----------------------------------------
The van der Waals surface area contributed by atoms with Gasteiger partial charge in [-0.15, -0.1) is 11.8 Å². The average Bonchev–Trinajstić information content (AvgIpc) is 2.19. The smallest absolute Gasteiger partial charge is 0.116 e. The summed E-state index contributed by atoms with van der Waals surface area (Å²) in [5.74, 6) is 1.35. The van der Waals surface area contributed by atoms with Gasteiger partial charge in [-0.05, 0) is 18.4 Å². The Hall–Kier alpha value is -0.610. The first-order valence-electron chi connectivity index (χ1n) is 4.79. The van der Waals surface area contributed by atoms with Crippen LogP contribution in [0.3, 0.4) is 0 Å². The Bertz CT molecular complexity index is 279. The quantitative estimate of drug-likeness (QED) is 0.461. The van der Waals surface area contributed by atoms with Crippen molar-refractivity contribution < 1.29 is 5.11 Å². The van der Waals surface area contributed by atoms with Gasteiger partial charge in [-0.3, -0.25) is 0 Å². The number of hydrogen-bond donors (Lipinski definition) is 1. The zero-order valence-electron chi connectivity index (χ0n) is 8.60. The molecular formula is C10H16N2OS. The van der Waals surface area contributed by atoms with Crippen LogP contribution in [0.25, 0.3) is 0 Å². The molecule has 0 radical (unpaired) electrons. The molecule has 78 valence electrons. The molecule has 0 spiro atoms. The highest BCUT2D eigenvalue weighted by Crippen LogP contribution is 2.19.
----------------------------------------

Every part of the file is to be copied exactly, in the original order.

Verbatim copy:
The van der Waals surface area contributed by atoms with Gasteiger partial charge in [-0.15, -0.1) is 11.8 Å². The average Bonchev–Trinajstić information content (AvgIpc) is 2.19. The smallest absolute Gasteiger partial charge is 0.116 e. The summed E-state index contributed by atoms with van der Waals surface area (Å²) in [5.74, 6) is 1.35. The van der Waals surface area contributed by atoms with Gasteiger partial charge in [-0.05, 0) is 18.4 Å². The Hall–Kier alpha value is -0.610. The first-order valence-electron chi connectivity index (χ1n) is 4.79. The van der Waals surface area contributed by atoms with Crippen LogP contribution in [0.3, 0.4) is 0 Å². The Bertz CT molecular complexity index is 279. The quantitative estimate of drug-likeness (QED) is 0.461. The van der Waals surface area contributed by atoms with Crippen molar-refractivity contribution < 1.29 is 5.11 Å². The van der Waals surface area contributed by atoms with Gasteiger partial charge in [-0.3, -0.25) is 0 Å². The number of hydrogen-bond donors (Lipinski definition) is 1. The zero-order valence-electron chi connectivity index (χ0n) is 8.60. The molecular formula is C10H16N2OS. The van der Waals surface area contributed by atoms with Crippen LogP contribution in [0.25, 0.3) is 0 Å². The molecule has 0 radical (unpaired) electrons. The molecule has 78 valence electrons. The molecule has 0 spiro atoms. The highest BCUT2D eigenvalue weighted by Crippen LogP contribution is 2.19.